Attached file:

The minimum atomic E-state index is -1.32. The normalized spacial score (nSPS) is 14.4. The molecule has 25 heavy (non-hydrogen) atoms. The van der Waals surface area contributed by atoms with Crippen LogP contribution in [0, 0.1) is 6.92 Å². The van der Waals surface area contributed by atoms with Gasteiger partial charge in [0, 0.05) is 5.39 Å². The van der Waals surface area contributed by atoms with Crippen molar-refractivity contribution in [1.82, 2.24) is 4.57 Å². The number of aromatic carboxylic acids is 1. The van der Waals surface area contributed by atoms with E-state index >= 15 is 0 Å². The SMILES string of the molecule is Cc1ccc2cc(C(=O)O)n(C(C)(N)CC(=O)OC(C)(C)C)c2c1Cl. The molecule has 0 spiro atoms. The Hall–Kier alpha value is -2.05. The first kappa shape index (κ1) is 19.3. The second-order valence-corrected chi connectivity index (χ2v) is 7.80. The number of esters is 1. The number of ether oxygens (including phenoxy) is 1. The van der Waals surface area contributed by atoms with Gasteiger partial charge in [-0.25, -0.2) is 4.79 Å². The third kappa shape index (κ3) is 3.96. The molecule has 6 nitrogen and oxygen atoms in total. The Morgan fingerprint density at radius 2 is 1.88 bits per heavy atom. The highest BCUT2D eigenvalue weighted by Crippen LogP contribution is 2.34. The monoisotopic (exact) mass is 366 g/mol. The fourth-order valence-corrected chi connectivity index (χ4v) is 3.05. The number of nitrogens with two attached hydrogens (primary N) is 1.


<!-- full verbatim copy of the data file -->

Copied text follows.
The minimum atomic E-state index is -1.32. The normalized spacial score (nSPS) is 14.4. The molecule has 25 heavy (non-hydrogen) atoms. The van der Waals surface area contributed by atoms with Crippen LogP contribution in [0, 0.1) is 6.92 Å². The van der Waals surface area contributed by atoms with Gasteiger partial charge in [0, 0.05) is 5.39 Å². The van der Waals surface area contributed by atoms with Crippen molar-refractivity contribution in [1.82, 2.24) is 4.57 Å². The number of aromatic carboxylic acids is 1. The van der Waals surface area contributed by atoms with E-state index >= 15 is 0 Å². The SMILES string of the molecule is Cc1ccc2cc(C(=O)O)n(C(C)(N)CC(=O)OC(C)(C)C)c2c1Cl. The molecule has 0 spiro atoms. The Hall–Kier alpha value is -2.05. The first kappa shape index (κ1) is 19.3. The second-order valence-corrected chi connectivity index (χ2v) is 7.80. The number of esters is 1. The number of ether oxygens (including phenoxy) is 1. The van der Waals surface area contributed by atoms with Gasteiger partial charge in [-0.25, -0.2) is 4.79 Å². The third kappa shape index (κ3) is 3.96. The molecule has 6 nitrogen and oxygen atoms in total. The Morgan fingerprint density at radius 2 is 1.88 bits per heavy atom. The highest BCUT2D eigenvalue weighted by Crippen LogP contribution is 2.34. The monoisotopic (exact) mass is 366 g/mol. The fourth-order valence-corrected chi connectivity index (χ4v) is 3.05. The number of nitrogens with two attached hydrogens (primary N) is 1.